Book Displays: Thinks about national months or themes of books to advertist certain books throughout the year! Remember, you need to draw the eye for elementary students!
Choosing Your Shelving
Choosing the right shelving is crucial to the success of your book shelving strategy. Oftentimes, you won’t have a choice in this. You get what you get. If you do get to choose, though, the shelves you choose should be sturdy enough to hold the weight of your books and should be adjustable to accommodate different book sizes. It’s also important to consider the aesthetics of your shelves, as they should complement the overall look and feel of your library. You can choose from a wide variety of shelving options, including metal, wood, or plastic.
Check in with librarians in other schools to see what they prefer. When choosing shelves, try to find reviews from actual librarians and not just the reviews in the catalogs. What looks sturdy on paper, can come with shoddy shelf clips or thin shelves that bow with only 40 books on the shelves.
Maintaining Your Library
Once you have organized your library, it’s important to maintain it regularly to ensure that it stays organized and user-friendly. This includes regularly dusting and cleaning your shelves, checking for damaged or missing books, and reorganizing your shelves as needed.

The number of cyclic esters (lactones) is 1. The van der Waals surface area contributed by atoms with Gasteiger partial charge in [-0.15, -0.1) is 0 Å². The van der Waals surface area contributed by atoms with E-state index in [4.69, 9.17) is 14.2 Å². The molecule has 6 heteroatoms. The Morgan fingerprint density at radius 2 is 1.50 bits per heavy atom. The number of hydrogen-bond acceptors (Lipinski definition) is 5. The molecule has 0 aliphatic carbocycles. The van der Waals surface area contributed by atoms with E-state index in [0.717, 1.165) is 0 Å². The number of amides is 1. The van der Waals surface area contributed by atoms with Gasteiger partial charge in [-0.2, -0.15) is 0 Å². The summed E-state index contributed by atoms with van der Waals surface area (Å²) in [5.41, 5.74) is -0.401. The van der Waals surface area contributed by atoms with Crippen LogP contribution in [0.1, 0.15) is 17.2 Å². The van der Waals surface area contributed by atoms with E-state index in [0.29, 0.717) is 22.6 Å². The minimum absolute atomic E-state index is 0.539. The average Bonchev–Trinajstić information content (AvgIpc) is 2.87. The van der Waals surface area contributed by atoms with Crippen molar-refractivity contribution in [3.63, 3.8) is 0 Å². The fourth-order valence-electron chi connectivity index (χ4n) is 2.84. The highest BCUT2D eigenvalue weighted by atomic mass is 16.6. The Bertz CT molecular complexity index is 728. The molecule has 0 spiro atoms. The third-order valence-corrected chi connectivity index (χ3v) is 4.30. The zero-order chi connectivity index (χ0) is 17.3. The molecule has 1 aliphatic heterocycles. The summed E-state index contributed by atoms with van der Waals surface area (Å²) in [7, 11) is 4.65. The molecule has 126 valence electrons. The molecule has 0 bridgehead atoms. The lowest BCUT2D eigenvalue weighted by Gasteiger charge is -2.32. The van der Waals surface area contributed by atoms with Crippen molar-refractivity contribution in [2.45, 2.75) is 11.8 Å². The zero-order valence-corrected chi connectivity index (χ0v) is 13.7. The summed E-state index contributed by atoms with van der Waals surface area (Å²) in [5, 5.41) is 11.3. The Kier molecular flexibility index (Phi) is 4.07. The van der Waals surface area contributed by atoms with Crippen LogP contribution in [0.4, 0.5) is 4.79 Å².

If you have students help you shelve books, be sure to train them in reshelving books. There are great free library games including one called the Librarian Assistant Game and Library Shelf Order Game that can help students practice.
If you notice a section has low circulation, what changes could you make to your displays, arrangement and categorizing to improve it? If students have difficulty finding books, how might you change your labels? Remember: Your first thought should be about making your library user-friendly. Your main users are students, so do not be afraid to make a change in your book shelving strategies that may be unpopular with staff. If it benefits your students, they’ll eventually accept it. Have data ready to back you up!
Proper book shelving strategies are essential for maintaining an organized and student-friendly library. By categorizing your books, labeling your shelves, displaying your books, choosing the right shelving, and maintaining your library regularly, you can create a space that is both functional and aesthetically pleasing. Whether you are an elementary librarian, teacher librarian, or an elementary teacher, these strategies can help you keep your library organized and accessible for years to come.